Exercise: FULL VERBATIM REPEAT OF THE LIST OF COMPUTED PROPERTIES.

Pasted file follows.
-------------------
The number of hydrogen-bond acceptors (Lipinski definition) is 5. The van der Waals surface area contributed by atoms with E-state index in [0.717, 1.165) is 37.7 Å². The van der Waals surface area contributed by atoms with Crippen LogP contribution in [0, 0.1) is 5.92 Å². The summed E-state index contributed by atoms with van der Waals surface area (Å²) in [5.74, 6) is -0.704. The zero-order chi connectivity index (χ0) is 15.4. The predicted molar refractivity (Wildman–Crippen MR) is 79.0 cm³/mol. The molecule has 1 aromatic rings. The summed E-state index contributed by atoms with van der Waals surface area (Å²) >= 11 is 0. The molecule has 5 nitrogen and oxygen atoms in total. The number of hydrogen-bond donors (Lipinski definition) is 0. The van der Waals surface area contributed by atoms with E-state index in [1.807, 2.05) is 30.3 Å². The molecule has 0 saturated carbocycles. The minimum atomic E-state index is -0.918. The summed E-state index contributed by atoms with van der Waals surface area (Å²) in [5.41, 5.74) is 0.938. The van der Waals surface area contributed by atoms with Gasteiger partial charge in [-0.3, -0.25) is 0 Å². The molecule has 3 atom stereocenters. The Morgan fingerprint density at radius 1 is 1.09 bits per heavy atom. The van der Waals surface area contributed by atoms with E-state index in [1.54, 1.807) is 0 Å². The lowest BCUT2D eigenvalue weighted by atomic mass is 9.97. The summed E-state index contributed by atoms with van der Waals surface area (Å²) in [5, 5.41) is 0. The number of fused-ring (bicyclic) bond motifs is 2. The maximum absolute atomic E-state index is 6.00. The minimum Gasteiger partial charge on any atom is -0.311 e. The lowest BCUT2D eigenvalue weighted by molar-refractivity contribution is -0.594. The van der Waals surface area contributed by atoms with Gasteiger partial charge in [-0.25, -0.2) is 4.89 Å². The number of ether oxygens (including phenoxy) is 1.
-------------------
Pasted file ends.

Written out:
The number of hydrogen-bond acceptors (Lipinski definition) is 5. The van der Waals surface area contributed by atoms with E-state index in [0.717, 1.165) is 37.7 Å². The van der Waals surface area contributed by atoms with Crippen LogP contribution in [0, 0.1) is 5.92 Å². The summed E-state index contributed by atoms with van der Waals surface area (Å²) in [5.74, 6) is -0.704. The zero-order chi connectivity index (χ0) is 15.4. The predicted molar refractivity (Wildman–Crippen MR) is 79.0 cm³/mol. The molecule has 1 aromatic rings. The summed E-state index contributed by atoms with van der Waals surface area (Å²) >= 11 is 0. The molecule has 5 nitrogen and oxygen atoms in total. The number of hydrogen-bond donors (Lipinski definition) is 0. The van der Waals surface area contributed by atoms with E-state index in [1.807, 2.05) is 30.3 Å². The molecule has 0 saturated carbocycles. The minimum atomic E-state index is -0.918. The summed E-state index contributed by atoms with van der Waals surface area (Å²) in [5.41, 5.74) is 0.938. The van der Waals surface area contributed by atoms with Gasteiger partial charge in [-0.3, -0.25) is 0 Å². The molecule has 3 atom stereocenters. The Morgan fingerprint density at radius 1 is 1.09 bits per heavy atom. The van der Waals surface area contributed by atoms with E-state index in [1.54, 1.807) is 0 Å². The lowest BCUT2D eigenvalue weighted by atomic mass is 9.97. The summed E-state index contributed by atoms with van der Waals surface area (Å²) in [5, 5.41) is 0. The number of fused-ring (bicyclic) bond motifs is 2. The maximum absolute atomic E-state index is 6.00. The minimum Gasteiger partial charge on any atom is -0.311 e. The lowest BCUT2D eigenvalue weighted by molar-refractivity contribution is -0.594. The van der Waals surface area contributed by atoms with Gasteiger partial charge in [-0.25, -0.2) is 4.89 Å². The number of ether oxygens (including phenoxy) is 1.